Welcome to the homepage of the lecture
Summer Term 2021
Lecture (4h) with exercises (2h)
14/04/2022 This is the website of IC2021, if you are looking for the current semester, please visit the IC22 website
Keep in mind that in most courses of studies, you also have to register via the HISPOS system of the Saarland University
Motivation: High resolution image data is becoming increasingly popular in research and commercial applications (e.g. entertainment, medical imaging). In addition, there is also a high demand for content distribution via the internet. Due to the resulting increase in storage and bandwith requirements, image compression is a highly relevant and very active area of research.
Teaching Goals: The course is designed as a supplement for image processing lectures, to be attended before, after or parallel to them. After the lecture, participants should understand the theoretical foundations of image compression and be familiar with a wide range of classical and contemporary compression methods.
Contents: The lecture spans the whole evolution of image compression from the dawn of information theory to recent machine-learning approaches. It is seperated into two parts:
The first half of the lecture deals with lossless image compression. We discuss the information theoretic background of so-called entropy coders (e.g. Huffman-coding, arithmetic coding, ...), talk about dictionary methods (e.g. LZW), and cover state-of-the-art approaches like PPM and PAQ. These tools are not limited to compressing image data, but also form core parts of general data compression software such as BZIP2. Knowledge about entropy coding and prediction is key for understanding the classic and contemporary lossless codecs like PNG, gif or JBIG.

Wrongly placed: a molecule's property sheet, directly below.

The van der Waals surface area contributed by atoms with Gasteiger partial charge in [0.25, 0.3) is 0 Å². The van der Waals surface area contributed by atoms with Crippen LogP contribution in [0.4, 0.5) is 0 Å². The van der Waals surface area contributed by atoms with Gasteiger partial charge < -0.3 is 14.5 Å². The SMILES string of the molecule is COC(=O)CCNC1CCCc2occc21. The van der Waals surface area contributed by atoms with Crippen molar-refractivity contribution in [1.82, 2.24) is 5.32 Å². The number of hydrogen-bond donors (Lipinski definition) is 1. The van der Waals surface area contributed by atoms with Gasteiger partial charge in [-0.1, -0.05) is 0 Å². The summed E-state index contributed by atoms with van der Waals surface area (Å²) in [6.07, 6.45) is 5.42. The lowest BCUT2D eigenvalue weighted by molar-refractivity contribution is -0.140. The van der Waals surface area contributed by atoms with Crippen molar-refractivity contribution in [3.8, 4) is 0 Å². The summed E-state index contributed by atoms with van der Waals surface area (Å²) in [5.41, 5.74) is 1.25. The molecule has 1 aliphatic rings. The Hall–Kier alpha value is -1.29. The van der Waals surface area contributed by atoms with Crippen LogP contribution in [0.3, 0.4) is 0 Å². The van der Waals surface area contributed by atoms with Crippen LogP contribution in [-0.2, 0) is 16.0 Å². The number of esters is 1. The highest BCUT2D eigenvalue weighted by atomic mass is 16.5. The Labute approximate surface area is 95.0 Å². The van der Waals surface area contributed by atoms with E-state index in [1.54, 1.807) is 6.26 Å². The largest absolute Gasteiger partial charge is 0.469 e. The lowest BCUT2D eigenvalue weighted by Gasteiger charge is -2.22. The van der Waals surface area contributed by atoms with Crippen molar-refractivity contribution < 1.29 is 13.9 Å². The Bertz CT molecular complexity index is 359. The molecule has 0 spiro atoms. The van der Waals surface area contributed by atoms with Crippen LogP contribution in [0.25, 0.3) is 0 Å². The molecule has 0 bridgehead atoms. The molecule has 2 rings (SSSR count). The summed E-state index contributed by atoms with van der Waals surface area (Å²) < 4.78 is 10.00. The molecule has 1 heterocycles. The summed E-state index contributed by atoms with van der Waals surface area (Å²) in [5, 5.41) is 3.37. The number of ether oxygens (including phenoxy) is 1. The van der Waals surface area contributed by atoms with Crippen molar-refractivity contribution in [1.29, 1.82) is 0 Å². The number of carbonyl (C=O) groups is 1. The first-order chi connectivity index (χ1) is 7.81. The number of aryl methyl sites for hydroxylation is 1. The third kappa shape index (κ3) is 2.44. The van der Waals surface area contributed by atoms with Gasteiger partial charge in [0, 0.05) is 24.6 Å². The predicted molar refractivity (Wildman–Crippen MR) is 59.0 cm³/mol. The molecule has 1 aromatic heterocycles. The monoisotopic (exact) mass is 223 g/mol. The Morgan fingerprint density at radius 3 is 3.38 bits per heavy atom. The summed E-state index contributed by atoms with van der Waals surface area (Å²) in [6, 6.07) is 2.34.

The second part of the lecture is dedicated to lossy image compression techniques. We deal with classic transformation based compression (JPEG, JPEG2000), but also with emerging approaches like inpainting-based, fractal, or neural network compression. Furthermore, we consider related topics like human perception, and error measures.
Basic mathematics courses (such as Mathematik für Informatiker I-III) are recommended. Understanding English is necessary. Image processing lectures such as "Image Processing and Computer Vision" are helpful for some specific topics, but not necessary. For the programming assignments, some elementary knowledge of C is required.
The tutorials include homework assignments as well as self-study assignments. Homework assignments are handed in and graded, while self-study assignements are problems that are often designed to entice discussion. The latter type of assignments will not be handed in, but can be discussed in Q&A sessions. Homework consists of both theoretical and programming assignments, while self-study assignments are all theoretical. Working together in groups of up to 3 people is permitted and highly encouraged, especially for self-study assignments.
If you have questions concerning the tutorials, please do not hesitate to contact Pascal Peter.
There will be two open book written exams:
Lecture content in form of videos, slides, and assignments is available for
download in MS Teams. This also holds for assignment submission and grading.
You will be granted access to Teams after registration.
Further references will be given during the lecture.